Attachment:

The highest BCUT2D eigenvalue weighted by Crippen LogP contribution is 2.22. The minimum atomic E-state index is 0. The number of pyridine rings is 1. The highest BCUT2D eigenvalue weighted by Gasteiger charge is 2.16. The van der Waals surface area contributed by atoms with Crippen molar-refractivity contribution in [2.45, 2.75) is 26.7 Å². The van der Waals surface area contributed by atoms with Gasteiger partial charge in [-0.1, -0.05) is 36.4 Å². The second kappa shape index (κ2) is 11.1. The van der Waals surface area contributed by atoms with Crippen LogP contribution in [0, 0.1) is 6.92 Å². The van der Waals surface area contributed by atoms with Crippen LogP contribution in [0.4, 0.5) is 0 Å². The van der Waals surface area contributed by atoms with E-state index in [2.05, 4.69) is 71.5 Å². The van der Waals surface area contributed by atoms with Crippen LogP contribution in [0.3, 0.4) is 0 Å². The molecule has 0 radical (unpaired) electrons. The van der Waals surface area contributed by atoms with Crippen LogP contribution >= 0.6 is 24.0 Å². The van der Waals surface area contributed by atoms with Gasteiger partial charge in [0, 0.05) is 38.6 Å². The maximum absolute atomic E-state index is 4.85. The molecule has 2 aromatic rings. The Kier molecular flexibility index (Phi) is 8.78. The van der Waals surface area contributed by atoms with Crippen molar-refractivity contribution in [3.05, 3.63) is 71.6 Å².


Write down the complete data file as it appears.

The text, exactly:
The highest BCUT2D eigenvalue weighted by Crippen LogP contribution is 2.22. The minimum atomic E-state index is 0. The number of pyridine rings is 1. The highest BCUT2D eigenvalue weighted by Gasteiger charge is 2.16. The van der Waals surface area contributed by atoms with Crippen molar-refractivity contribution in [2.45, 2.75) is 26.7 Å². The van der Waals surface area contributed by atoms with Gasteiger partial charge in [-0.1, -0.05) is 36.4 Å². The second kappa shape index (κ2) is 11.1. The van der Waals surface area contributed by atoms with Crippen LogP contribution in [0, 0.1) is 6.92 Å². The van der Waals surface area contributed by atoms with Crippen LogP contribution in [0.4, 0.5) is 0 Å². The van der Waals surface area contributed by atoms with E-state index in [2.05, 4.69) is 71.5 Å². The van der Waals surface area contributed by atoms with Crippen LogP contribution in [0.3, 0.4) is 0 Å². The molecule has 0 radical (unpaired) electrons. The van der Waals surface area contributed by atoms with Crippen LogP contribution >= 0.6 is 24.0 Å². The van der Waals surface area contributed by atoms with Gasteiger partial charge in [0, 0.05) is 38.6 Å². The maximum absolute atomic E-state index is 4.85. The molecule has 2 aromatic rings. The Kier molecular flexibility index (Phi) is 8.78. The van der Waals surface area contributed by atoms with Crippen molar-refractivity contribution in [3.05, 3.63) is 71.6 Å².